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Tdap and 3 Other Vaccinations Adults Need

Your risk of catching certain illnesses changes as you age. Here are four vital shots for people 18 and older.

A nurse puts a bandage on a man’s arm after he receives one of the recommended vaccines for adults.

Medically reviewed in October 2022

Updated on October 12, 2022

Here’s a worrying statistic: Between 2010 and 2016, less than half of American adults were getting their recommended vaccinations, according to the Centers for Disease Control and Prevention (CDC). And that was before routine immunizations were disrupted by the COVID-19 pandemic.

How about you? Do you know what shots you should be getting? Or when to get them? Here’s the lowdown.

To know: The following vaccines are almost always covered by private insurance. If you are enrolled in Medicare Part B or Part D, check with your drug plan provider regarding coverage. 

Flu shot
This one’s a no-brainer: Get your annual flu shot. Not only does the vaccine help you avoid the flu, it reduces your risk of heart disease, according to Michael Roizen, MD, Chief Wellness Officer at the Cleveland Clinic and a Sharecare advisory board member. 

Having a flu shot is especially important during the COVID-19 pandemic. It lowers your chances of developing the flu and COVID-19 simultaneously and eases the burden on healthcare providers (HCPs). 

The best time to be vaccinated for the flu is by the end of October, according to the CDC. But it’s never too late. Getting it in late fall or winter is better than skipping it entirely.

With some exceptions, everyone aged 6 months and up should have a flu shot.

Tetanus booster
In 2012, there were 48,277 reported cases of whooping cough (pertussis) in the United States—the worst count since 1955. The number dropped to 18,617 by 2019.  

While whooping cough (pertussis) can be deadly for babies, it isn’t fatal in adults. But it can cause coughing for months and may even result in broken ribs.

The best way to stay protected is to get your every-10-year tetanus booster (Tdap). This usually includes a pertussis and diphtheria booster, says Kelly Traver, MD, an internal medicine specialist in Menlo Park, California. Another option: If you received a Tdap vaccine at age 11 or afterwards, you can choose to get a Td booster (tetanus and diphtheria only) instead of the Tdap booster.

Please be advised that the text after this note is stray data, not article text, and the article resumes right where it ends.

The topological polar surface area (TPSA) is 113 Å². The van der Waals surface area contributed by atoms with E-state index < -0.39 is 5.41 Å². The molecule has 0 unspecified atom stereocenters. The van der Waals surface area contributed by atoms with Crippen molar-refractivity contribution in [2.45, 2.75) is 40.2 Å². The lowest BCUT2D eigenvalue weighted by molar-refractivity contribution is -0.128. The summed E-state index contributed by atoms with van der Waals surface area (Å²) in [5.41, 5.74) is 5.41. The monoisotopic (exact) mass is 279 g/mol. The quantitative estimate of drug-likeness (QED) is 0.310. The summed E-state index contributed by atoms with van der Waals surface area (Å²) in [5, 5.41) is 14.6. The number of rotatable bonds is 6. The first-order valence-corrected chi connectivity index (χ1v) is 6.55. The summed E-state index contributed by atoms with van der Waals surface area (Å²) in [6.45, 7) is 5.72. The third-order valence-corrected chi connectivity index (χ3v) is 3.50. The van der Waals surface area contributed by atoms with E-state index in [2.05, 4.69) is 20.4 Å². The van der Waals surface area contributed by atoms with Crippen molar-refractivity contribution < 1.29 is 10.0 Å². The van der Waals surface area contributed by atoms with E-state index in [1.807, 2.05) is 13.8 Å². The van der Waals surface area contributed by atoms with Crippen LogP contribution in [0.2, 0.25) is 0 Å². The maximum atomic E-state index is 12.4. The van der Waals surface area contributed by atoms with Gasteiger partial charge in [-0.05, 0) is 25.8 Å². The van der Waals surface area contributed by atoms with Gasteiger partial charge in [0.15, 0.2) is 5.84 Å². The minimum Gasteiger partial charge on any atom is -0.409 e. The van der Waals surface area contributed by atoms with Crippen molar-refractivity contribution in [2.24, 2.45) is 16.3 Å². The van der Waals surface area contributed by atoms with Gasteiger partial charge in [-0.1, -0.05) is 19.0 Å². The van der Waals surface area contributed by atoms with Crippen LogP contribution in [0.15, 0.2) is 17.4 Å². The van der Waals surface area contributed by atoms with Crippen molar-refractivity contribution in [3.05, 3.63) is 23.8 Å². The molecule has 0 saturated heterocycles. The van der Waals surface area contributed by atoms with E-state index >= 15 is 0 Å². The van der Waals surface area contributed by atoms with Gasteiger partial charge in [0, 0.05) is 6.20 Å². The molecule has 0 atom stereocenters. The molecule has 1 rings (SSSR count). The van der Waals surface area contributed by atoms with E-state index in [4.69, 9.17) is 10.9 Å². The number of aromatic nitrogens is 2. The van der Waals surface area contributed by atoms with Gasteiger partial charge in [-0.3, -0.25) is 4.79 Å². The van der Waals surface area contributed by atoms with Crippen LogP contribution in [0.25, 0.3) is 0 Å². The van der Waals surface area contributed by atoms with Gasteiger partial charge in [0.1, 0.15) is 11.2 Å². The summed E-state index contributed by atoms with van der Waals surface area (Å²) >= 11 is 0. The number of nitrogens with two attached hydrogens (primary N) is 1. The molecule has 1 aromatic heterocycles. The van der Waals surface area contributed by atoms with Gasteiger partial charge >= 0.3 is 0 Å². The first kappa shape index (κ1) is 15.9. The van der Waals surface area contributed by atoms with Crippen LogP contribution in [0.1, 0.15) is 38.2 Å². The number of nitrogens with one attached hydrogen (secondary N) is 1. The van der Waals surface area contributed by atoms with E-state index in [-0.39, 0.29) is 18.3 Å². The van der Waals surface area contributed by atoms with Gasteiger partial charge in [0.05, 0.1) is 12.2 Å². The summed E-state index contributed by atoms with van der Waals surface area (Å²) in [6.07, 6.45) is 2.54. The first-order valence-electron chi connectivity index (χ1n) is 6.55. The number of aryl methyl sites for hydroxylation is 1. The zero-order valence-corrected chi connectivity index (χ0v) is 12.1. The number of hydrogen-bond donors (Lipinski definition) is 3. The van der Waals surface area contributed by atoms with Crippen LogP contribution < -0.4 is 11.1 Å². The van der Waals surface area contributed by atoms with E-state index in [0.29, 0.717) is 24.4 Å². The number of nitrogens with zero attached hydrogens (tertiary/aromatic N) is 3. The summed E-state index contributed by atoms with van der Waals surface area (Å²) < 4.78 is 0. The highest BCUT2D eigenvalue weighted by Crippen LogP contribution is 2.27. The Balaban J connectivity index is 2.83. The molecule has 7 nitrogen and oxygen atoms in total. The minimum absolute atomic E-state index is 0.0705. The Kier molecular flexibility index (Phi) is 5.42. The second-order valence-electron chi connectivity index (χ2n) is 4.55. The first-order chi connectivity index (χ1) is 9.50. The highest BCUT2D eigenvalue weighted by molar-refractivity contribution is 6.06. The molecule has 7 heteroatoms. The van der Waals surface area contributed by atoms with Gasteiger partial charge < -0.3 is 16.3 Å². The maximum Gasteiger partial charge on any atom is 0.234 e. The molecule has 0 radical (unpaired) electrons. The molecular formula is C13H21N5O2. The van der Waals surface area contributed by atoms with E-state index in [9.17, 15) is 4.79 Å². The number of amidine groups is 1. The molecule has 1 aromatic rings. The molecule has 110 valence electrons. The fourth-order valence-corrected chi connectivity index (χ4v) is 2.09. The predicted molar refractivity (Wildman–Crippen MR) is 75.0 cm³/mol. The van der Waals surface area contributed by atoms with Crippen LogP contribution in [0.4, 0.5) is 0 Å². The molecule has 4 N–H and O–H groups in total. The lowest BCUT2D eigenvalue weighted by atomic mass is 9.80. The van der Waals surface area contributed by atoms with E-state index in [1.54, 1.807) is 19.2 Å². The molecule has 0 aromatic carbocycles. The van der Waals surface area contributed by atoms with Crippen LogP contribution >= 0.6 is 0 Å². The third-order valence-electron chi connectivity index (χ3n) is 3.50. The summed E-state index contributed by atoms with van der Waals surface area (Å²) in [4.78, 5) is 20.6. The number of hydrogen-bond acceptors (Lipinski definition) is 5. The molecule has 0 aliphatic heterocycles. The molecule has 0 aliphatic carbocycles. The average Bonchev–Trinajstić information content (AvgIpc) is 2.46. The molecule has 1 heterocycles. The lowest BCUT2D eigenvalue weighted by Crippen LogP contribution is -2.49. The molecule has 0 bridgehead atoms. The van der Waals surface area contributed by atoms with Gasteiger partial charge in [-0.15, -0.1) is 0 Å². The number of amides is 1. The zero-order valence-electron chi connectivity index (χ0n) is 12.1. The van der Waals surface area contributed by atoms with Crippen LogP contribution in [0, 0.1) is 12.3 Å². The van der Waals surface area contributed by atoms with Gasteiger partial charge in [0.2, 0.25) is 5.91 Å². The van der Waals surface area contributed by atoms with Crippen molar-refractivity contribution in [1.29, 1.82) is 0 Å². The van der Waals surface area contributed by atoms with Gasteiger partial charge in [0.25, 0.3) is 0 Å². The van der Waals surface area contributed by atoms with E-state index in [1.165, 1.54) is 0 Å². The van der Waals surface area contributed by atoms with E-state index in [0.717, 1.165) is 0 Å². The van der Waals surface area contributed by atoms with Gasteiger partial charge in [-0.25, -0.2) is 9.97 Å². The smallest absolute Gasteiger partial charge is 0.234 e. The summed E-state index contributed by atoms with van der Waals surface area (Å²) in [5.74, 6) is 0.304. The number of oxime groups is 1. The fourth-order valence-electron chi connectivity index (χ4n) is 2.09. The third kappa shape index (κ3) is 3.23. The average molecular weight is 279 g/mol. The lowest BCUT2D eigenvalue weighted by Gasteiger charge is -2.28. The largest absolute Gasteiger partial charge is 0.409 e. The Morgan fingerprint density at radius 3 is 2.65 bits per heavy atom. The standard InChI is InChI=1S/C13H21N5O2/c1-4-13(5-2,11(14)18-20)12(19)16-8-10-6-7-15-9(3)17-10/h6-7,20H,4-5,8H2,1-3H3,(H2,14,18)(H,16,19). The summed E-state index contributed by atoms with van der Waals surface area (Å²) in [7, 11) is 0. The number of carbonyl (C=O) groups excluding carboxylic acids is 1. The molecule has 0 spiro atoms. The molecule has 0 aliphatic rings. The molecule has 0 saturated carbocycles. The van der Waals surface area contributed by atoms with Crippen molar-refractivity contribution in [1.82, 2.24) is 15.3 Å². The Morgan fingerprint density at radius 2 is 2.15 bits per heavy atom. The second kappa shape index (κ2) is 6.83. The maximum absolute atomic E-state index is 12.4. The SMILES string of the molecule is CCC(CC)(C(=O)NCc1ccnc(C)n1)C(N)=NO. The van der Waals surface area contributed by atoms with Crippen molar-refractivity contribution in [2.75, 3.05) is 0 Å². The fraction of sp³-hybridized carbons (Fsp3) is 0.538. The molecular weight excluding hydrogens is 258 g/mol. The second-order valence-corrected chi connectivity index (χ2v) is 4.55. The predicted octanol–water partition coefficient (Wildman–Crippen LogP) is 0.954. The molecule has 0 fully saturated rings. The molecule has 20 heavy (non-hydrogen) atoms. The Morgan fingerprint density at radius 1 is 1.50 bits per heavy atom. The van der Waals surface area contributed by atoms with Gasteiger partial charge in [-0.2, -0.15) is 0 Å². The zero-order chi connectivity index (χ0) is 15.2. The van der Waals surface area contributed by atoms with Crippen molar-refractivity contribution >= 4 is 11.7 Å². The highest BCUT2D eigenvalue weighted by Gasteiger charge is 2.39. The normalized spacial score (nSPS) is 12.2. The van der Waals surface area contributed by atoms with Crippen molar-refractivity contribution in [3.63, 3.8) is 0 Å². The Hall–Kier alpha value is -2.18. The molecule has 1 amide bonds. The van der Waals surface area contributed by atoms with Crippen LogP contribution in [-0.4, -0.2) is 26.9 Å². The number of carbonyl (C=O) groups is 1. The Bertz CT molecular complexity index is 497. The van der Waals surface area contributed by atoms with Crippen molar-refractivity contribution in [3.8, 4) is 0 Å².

To note: Whatever their Tdap vaccine history, it’s recommended that pregnant people receive the vaccine between Weeks 27 and 36 of pregnancy—the earlier, the better.

Shingles vaccine
Shingles is a red, blistering, painful rash that often develops on the face, neck, and sides of the torso. The rash itself typically takes between two and four weeks to clear up, but nerve pain can linger for months afterward. Sometimes, it can be debilitating.

About one-third of adults will have shingles at some point, according to the CDC, and your risk increases as you age. Fortunately, the Shingrix vaccine offers strong protection against the virus that causes shingles. If you’re 50 or older, ask your HCP about Shingrix, even if you’ve received a different shot in previous years. 

Pneumococcal vaccination
Pneumonia carries serious risks for older adults. Whatever your history with pneumococcal vaccines, ask your provider about being vaccinated if you’re:

  • Age 65 or older
  • Between ages 19 and 64 and a smoker 
  • Between 19 and 64 and have certain health conditions, including diabetes and heart disease
Article sources open article sources

Vaccines.gov. How to Pay. 2020. 
Medicare.gov. Is my test, item, or service covered? 2020. 
Centers for Disease Control and Prevention. Vaccination Coverage Among Adults in the United States, National Health Interview Survey, 2016. February 8, 2018. 
Centers for Disease Control and Prevention. Who Needs a Flu Vaccine and When. September 14, 2020. 
Centers for Disease Control and Prevention. Pertussis (Whopping Cough): Complications. August 7, 2017. 
Centers for Disease Control and Prevention. Pertussis (Whopping Cough): Pertussis Cases by Year (1922-2018). August 7, 2017. 
Centers for Disease Control and Prevention. Vaccines and Preventable Diseases: Diphtheria, Tetanus, and Whooping Cough Vaccination: What Everyone Should Know. January 22, 2020.
FP Havers, PL Moro, et al. Use of Tetanus Toxoid, Reduced Diphtheria Toxoid, and Acellular Pertussis Vaccines: Updated Recommendations of the Advisory Committee on Immunization Practices — United States, 2019. Centers for Disease Control and Prevention. January 24, 2020. Vol. 69. No. 3.
Centers for Disease Control and Prevention. Shingles (Herpes Zoster): Signs & Symptoms. July 1, 2019. 
Centers for Disease Control and Prevention. Shingles (Herpes Zoster): Get the New Shingrix Vaccine If You Are 50 or Older. July 2, 2019. 
Centers for Disease Control and Prevention. Shingles (Herpes Zoster): Vaccination. July 1, 2019. 
Centers for Disease Control and Prevention. Pneumococcal Vaccine Timing for Adults. June 25, 2020. 
Centers for Disease Control and Prevention. Pneumococcal Disease: Pneumococcal Vaccination. November 21, 2019. 
Centers for Disease Control and Prevention. Vaccines and Preventable Diseases: Pneumococcal Vaccination: What Everyone Should Know. August 7, 2020. 
Centers for Disease Control and Prevention. Pregnancy and Vaccination: Vaccines and Pregnancy: 8 Things You Need to Know. Last reviewed April 14, 2022.

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